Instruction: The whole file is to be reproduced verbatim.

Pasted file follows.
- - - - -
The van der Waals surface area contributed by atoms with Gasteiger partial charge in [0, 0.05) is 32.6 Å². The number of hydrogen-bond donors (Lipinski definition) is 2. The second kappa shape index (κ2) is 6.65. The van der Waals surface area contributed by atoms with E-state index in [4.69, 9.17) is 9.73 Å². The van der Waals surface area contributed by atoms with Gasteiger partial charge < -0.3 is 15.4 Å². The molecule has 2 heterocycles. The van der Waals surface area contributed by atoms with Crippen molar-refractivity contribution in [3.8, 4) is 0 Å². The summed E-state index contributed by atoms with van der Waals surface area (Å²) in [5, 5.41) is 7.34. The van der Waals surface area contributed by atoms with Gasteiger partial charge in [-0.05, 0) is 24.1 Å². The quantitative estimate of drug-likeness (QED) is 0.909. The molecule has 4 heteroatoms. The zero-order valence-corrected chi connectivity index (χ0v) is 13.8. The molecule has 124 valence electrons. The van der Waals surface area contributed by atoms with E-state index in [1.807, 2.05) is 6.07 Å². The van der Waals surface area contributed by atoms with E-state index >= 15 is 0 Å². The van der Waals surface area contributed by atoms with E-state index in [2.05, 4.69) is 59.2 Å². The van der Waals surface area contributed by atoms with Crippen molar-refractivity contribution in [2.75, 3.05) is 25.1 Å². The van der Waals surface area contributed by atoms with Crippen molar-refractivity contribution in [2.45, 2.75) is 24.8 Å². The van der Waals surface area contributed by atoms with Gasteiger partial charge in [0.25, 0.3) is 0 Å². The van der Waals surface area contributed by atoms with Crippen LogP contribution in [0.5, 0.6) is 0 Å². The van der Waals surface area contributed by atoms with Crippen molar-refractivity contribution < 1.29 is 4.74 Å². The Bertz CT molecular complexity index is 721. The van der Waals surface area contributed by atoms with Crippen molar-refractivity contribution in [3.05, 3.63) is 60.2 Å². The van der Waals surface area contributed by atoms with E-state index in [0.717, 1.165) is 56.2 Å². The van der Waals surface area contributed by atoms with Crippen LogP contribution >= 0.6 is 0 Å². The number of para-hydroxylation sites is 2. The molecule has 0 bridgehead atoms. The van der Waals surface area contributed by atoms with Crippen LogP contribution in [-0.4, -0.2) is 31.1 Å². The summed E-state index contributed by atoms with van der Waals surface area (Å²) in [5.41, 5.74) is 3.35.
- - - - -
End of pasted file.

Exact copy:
The van der Waals surface area contributed by atoms with Gasteiger partial charge in [0, 0.05) is 32.6 Å². The number of hydrogen-bond donors (Lipinski definition) is 2. The second kappa shape index (κ2) is 6.65. The van der Waals surface area contributed by atoms with E-state index in [4.69, 9.17) is 9.73 Å². The van der Waals surface area contributed by atoms with Gasteiger partial charge < -0.3 is 15.4 Å². The molecule has 2 heterocycles. The van der Waals surface area contributed by atoms with Crippen molar-refractivity contribution in [3.8, 4) is 0 Å². The summed E-state index contributed by atoms with van der Waals surface area (Å²) in [5, 5.41) is 7.34. The van der Waals surface area contributed by atoms with Gasteiger partial charge in [-0.05, 0) is 24.1 Å². The quantitative estimate of drug-likeness (QED) is 0.909. The molecule has 4 heteroatoms. The zero-order valence-corrected chi connectivity index (χ0v) is 13.8. The molecule has 124 valence electrons. The van der Waals surface area contributed by atoms with E-state index in [1.807, 2.05) is 6.07 Å². The van der Waals surface area contributed by atoms with E-state index >= 15 is 0 Å². The van der Waals surface area contributed by atoms with E-state index in [2.05, 4.69) is 59.2 Å². The van der Waals surface area contributed by atoms with Crippen molar-refractivity contribution in [2.75, 3.05) is 25.1 Å². The van der Waals surface area contributed by atoms with Crippen molar-refractivity contribution in [2.45, 2.75) is 24.8 Å². The van der Waals surface area contributed by atoms with Gasteiger partial charge in [0.25, 0.3) is 0 Å². The van der Waals surface area contributed by atoms with Crippen LogP contribution in [0.5, 0.6) is 0 Å². The van der Waals surface area contributed by atoms with Crippen molar-refractivity contribution < 1.29 is 4.74 Å². The Bertz CT molecular complexity index is 721. The van der Waals surface area contributed by atoms with Crippen molar-refractivity contribution in [3.05, 3.63) is 60.2 Å². The van der Waals surface area contributed by atoms with E-state index in [0.717, 1.165) is 56.2 Å². The van der Waals surface area contributed by atoms with Crippen LogP contribution >= 0.6 is 0 Å². The number of para-hydroxylation sites is 2. The molecule has 0 bridgehead atoms. The van der Waals surface area contributed by atoms with Crippen LogP contribution in [-0.4, -0.2) is 31.1 Å². The summed E-state index contributed by atoms with van der Waals surface area (Å²) in [5.41, 5.74) is 3.35.